wheel. They are 6th and 7th overall respectively. Third
in class is the #35 Saulnier Pescarolo, 11th overall, but
with Nielsen just four seconds in arrears, chasing down
in the Team Essex Porsche. Tommy occupies fifth in class,
five laps clear of Jan Lammers in the recovering #27 Horag
The Speedy Sebah Lola pits from the lead, and Verstappen
moves through to take the position. Tinseau in the #17 LMP1
Pescarolo also moves ahead of the #33 Lola to take 6th overall.
Then McNish (#1 Audi) moves through to. The Lola rejoins
in 8th, but still second in LMP2.
Tommy instructed to "pit this lap". He acknowledges,
and advises that he is low on fuel. With a generous lead
over the next car in class, he requests fresh tyres for
the up-coming pitstop.
Tommy into the pitlane. Fuel and fresh tyres. He's quickly
back out again, with no places lost. Showing now as 12th
overall, after a lengthier pitstop for the #6 Team Oreca
Courage. Tommy is two laps behind the #35 Saulnier Pescarolo,
which has been passed for third by Nielsen in the Team Essex
#27 Horag Porsche into the pits for a scheduled stop, easing
some of the pressure on Tommy, although his lead was comfortable.
Less comfortable must be the Saulnier team, with Nielsen's
charge in the #31 Porsche RS Spyder eating out huge chunks
of the #35 car's advantage in third.
is confirmed as 215 laps in total, to reach the 1000 kilometres,
so some debate as to whether it will run the distance, or
the full six hours. The leader is currently on lap 161.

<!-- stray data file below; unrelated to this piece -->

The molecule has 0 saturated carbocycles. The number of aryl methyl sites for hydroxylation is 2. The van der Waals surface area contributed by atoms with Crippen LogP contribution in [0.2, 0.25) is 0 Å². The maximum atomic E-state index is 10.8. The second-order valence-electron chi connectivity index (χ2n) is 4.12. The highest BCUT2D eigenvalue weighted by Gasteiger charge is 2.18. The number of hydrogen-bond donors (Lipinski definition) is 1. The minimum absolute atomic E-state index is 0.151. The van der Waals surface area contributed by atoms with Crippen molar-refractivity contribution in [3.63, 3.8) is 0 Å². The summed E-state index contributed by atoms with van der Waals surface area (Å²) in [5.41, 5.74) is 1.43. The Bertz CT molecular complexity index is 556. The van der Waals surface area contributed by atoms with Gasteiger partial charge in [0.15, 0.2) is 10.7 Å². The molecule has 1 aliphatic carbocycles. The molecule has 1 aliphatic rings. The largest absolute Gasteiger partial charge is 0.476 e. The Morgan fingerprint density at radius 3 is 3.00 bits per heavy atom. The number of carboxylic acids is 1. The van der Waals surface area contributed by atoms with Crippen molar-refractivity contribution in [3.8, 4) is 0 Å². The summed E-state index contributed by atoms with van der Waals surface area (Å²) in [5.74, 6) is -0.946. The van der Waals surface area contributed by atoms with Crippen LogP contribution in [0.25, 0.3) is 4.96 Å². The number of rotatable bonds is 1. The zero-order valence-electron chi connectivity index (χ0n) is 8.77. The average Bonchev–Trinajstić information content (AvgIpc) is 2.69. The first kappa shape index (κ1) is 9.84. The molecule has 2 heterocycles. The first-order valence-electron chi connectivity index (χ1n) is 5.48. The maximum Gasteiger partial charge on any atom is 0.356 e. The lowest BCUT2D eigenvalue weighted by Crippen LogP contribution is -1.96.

Tommy eases through into fourth place in LMP2. The reason
for the #35 car's sudden fall from third is not immediately
clear, although it had been losing ground to Nielsen in
the #31 Porsche for some time. Having had a lap's lead over
the MG, it is now 5.7 seconds in arrears.
Tommy now plus seven on the #35 Pescarolo, but traffic is
see-sawing the relative speeds, so it's harder to tell who
is truly the faster of the two. Tommy extends the advantage
to 10 seconds on the next lap.
timesheet states: RML #25 11th overall, 4th in LMP2.
Tommy reports that the fuel light is flickering again -
the stints go by a little quicker this year, with the reduction
in fuel tanks within LMP2. Last year the regulations stated
90 litres. This year, in an attempt to increase the differential
between LMP1 and LMP2, the capacity has been reduced to
80 litres. Last year the MG could run for almost an hour
on a full tank. This year it is noticeably less, and had
lead to a complete change in strategy for the LMP2 teams.
an LMP2 car could run for almost an hour on a full tank,
the six-hour race format split neatly into a five-stop strategy.
Now that the same cars can only run for about forty-five
minutes, at least six stops are needed, and possibly more.
“With the reduced fuel tank capacity we were expecting
to be able to complete the 1000 kilometres in six stops,
but in the end we had to add an extra splash-and-dash for
Mike, right towards the end,” said Phil Barker. Adam
Wiseberg then explained: "Two of Mike’s stints
are now only about an hour and a half, so it’s more
of a struggle trying to prevent Tommy running longer than
the maximum four hours he’s permitted in any one race.
Before the start we expected the race to run for about five
hours forty, but half way through we realised that the pace
the leaders were setting would mean that we’d be more
likely to run the full six hours, and that meant we had
to re-think our strategy." The earlier Safety Car hadn't
helped either, giving Tommy extra time in the car (using
less fuel at slower speeds) but without the benefit of his
pace. The team was now having to consider an extra stint
for Mike Newton to finish off the race.
Pit stop for the second-placed Speedy Sebah Lola. Current
situation in LMP2 is: Verstappen leading in the #34. The
rapid Xavier Pompidou second in the Sebah Lola. Third is
yesterday's Birthday Boy, Caspar Elgaard in the #31 Team
Essex Porsche. Tommy is fourth, one lap down on the Danish